101 years after girmit

Early Girimitiya at the Rairaiwai Mill with I-taukai villiagers.

Early Girimitiya at the Rairaiwai Mill with I-taukai villiagers.

THE month of March marks an important event for descendants of the girmitiya diaspora. For it was in March 1917 that the system of organised labour finally came to an end. The indenture system under which Indian men, women and children were contracted to work as agricultural labour in distant colonies was abolished after a long agitation in India. It was the largest organised migration of its time. From 1835 to 1917, over a million Indians were taken to British, French and Dutch colonies and put to work.

These colonies included Mauritius, British Guiana, Tobago, Trinidad, Natal/South Africa, Fiji, Jamaica, Surinam and East Africa.

Today most of those migrating generations now live in all parts of the world including the US, Canada, United Kingdom, Netherlands, France, Singapore, Malaysia, Sri Lanka Australia, New Zealand, South Africa and other smaller nations. They have contributed to their adopted country’s political, economic, cultural, fields including medicine and science.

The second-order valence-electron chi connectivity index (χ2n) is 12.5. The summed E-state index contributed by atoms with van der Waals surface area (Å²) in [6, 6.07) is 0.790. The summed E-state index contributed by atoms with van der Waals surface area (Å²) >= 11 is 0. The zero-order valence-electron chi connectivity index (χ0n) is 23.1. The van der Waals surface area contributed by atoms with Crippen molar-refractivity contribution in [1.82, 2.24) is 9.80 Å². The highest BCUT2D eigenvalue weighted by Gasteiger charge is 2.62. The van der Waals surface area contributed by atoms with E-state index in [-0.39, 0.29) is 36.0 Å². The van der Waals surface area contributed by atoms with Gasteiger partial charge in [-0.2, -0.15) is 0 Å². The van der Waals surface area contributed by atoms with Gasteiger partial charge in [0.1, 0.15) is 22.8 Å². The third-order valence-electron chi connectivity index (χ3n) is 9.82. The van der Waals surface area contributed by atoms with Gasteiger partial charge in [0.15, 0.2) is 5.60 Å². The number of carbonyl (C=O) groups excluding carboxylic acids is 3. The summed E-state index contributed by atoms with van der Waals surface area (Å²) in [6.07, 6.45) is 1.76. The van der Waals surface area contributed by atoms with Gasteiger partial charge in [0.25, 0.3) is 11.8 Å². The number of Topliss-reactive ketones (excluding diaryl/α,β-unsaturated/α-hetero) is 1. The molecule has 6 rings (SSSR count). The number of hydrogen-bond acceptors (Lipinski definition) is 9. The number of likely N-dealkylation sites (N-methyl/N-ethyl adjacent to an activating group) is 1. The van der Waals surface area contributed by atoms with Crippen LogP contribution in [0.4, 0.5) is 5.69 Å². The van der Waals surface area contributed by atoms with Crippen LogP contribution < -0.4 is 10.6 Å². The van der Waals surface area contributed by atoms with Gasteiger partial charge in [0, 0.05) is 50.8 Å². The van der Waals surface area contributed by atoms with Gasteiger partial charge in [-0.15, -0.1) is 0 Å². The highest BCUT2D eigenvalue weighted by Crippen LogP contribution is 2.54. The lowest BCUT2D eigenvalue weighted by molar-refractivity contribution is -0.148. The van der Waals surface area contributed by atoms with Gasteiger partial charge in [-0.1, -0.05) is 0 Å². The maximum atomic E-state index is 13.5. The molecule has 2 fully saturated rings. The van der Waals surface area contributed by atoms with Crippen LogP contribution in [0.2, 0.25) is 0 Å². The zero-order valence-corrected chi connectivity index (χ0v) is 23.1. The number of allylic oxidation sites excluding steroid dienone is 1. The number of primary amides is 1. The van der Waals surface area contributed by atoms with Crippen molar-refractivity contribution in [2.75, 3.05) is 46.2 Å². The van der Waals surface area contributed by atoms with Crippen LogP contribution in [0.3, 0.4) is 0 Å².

It’s hard to think that only over 100 years ago their ancestors were subjected to some of the horrendous labour system. Many books document the tough treatment the indentured labourers endured.

The introduction of indenture system in Fiji was made through the then Governor of Mauritius, Sir Arthur Gordon, who had seen a similar system in that country and how it benefited that country’s economy.

On May 14, 1879 around 500 indentured labourers arrived in Fiji on Leonidas from Calcuttta, India and within 37 years many more arrived. The last ship to arrive from India to Fiji was Sutlej V in 1916.

The only tragic incident that marred the arrival of the girmitiyas was in the year 1884 when the vessel Syria ran aground at the Nasilai reef. Survivors from the wreck were rescued by iTaukei villagers from Rewa. Fifty-six people lost their lives on that tragic day.

In 2017, history was made when the descedants of these Indentured labourers revisted the site in a traditional ceremony to thank the Rewa people. The descedants of these girmitiyas who survived the wreck are now recognised at the Luvedra na Ratu or children of the chief.

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